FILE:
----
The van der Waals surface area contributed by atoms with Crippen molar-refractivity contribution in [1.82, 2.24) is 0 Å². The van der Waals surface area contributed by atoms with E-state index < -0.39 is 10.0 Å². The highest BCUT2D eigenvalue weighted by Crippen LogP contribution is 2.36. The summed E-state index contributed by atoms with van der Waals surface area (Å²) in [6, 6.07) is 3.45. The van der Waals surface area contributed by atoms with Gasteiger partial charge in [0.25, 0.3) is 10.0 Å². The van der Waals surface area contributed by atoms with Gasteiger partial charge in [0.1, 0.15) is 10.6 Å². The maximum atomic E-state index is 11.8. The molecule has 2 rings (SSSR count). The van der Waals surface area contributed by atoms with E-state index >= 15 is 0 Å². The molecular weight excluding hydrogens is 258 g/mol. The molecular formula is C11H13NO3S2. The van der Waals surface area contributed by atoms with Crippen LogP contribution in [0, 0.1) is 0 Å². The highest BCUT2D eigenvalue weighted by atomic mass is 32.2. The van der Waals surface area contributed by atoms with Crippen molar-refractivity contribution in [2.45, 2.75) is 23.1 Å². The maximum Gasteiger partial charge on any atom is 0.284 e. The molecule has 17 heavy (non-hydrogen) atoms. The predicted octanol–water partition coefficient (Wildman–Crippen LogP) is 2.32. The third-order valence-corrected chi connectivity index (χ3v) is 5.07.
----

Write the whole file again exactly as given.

The van der Waals surface area contributed by atoms with Crippen molar-refractivity contribution in [1.82, 2.24) is 0 Å². The van der Waals surface area contributed by atoms with E-state index < -0.39 is 10.0 Å². The highest BCUT2D eigenvalue weighted by Crippen LogP contribution is 2.36. The summed E-state index contributed by atoms with van der Waals surface area (Å²) in [6, 6.07) is 3.45. The van der Waals surface area contributed by atoms with Gasteiger partial charge in [0.25, 0.3) is 10.0 Å². The van der Waals surface area contributed by atoms with Gasteiger partial charge in [0.1, 0.15) is 10.6 Å². The maximum atomic E-state index is 11.8. The molecule has 2 rings (SSSR count). The van der Waals surface area contributed by atoms with E-state index >= 15 is 0 Å². The molecular weight excluding hydrogens is 258 g/mol. The molecular formula is C11H13NO3S2. The van der Waals surface area contributed by atoms with Crippen LogP contribution in [0, 0.1) is 0 Å². The highest BCUT2D eigenvalue weighted by atomic mass is 32.2. The van der Waals surface area contributed by atoms with Crippen molar-refractivity contribution in [2.45, 2.75) is 23.1 Å². The maximum Gasteiger partial charge on any atom is 0.284 e. The molecule has 17 heavy (non-hydrogen) atoms. The predicted octanol–water partition coefficient (Wildman–Crippen LogP) is 2.32. The third-order valence-corrected chi connectivity index (χ3v) is 5.07.